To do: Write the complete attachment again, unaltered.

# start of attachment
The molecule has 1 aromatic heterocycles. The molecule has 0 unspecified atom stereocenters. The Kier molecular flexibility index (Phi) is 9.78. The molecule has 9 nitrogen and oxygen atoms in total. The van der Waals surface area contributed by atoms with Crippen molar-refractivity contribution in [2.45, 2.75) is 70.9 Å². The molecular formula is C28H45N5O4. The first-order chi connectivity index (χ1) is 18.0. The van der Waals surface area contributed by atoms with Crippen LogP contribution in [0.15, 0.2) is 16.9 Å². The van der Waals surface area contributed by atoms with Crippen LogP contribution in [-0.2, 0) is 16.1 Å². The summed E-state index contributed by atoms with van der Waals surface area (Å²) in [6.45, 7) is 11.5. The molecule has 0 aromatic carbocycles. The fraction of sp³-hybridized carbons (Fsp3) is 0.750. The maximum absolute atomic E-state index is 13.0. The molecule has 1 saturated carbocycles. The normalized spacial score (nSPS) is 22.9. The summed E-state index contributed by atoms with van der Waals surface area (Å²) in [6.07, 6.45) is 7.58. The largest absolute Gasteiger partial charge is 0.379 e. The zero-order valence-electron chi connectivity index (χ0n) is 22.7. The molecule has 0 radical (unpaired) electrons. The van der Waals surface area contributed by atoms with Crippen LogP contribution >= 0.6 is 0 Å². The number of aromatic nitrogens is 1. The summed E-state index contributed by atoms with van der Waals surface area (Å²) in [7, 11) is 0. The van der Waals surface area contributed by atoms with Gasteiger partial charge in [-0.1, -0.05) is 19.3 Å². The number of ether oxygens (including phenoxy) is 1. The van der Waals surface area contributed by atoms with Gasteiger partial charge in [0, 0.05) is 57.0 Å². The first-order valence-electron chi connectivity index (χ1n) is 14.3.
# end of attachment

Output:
The molecule has 1 aromatic heterocycles. The molecule has 0 unspecified atom stereocenters. The Kier molecular flexibility index (Phi) is 9.78. The molecule has 9 nitrogen and oxygen atoms in total. The van der Waals surface area contributed by atoms with Crippen molar-refractivity contribution in [2.45, 2.75) is 70.9 Å². The molecular formula is C28H45N5O4. The first-order chi connectivity index (χ1) is 18.0. The van der Waals surface area contributed by atoms with Crippen LogP contribution in [0.15, 0.2) is 16.9 Å². The van der Waals surface area contributed by atoms with Crippen LogP contribution in [-0.2, 0) is 16.1 Å². The summed E-state index contributed by atoms with van der Waals surface area (Å²) in [6.45, 7) is 11.5. The molecule has 0 aromatic carbocycles. The fraction of sp³-hybridized carbons (Fsp3) is 0.750. The maximum absolute atomic E-state index is 13.0. The molecule has 1 saturated carbocycles. The normalized spacial score (nSPS) is 22.9. The summed E-state index contributed by atoms with van der Waals surface area (Å²) in [6.07, 6.45) is 7.58. The largest absolute Gasteiger partial charge is 0.379 e. The zero-order valence-electron chi connectivity index (χ0n) is 22.7. The molecule has 0 radical (unpaired) electrons. The van der Waals surface area contributed by atoms with Crippen LogP contribution >= 0.6 is 0 Å². The number of aromatic nitrogens is 1. The summed E-state index contributed by atoms with van der Waals surface area (Å²) in [7, 11) is 0. The van der Waals surface area contributed by atoms with Gasteiger partial charge in [-0.1, -0.05) is 19.3 Å². The number of ether oxygens (including phenoxy) is 1. The van der Waals surface area contributed by atoms with Gasteiger partial charge in [0, 0.05) is 57.0 Å². The first-order valence-electron chi connectivity index (χ1n) is 14.3.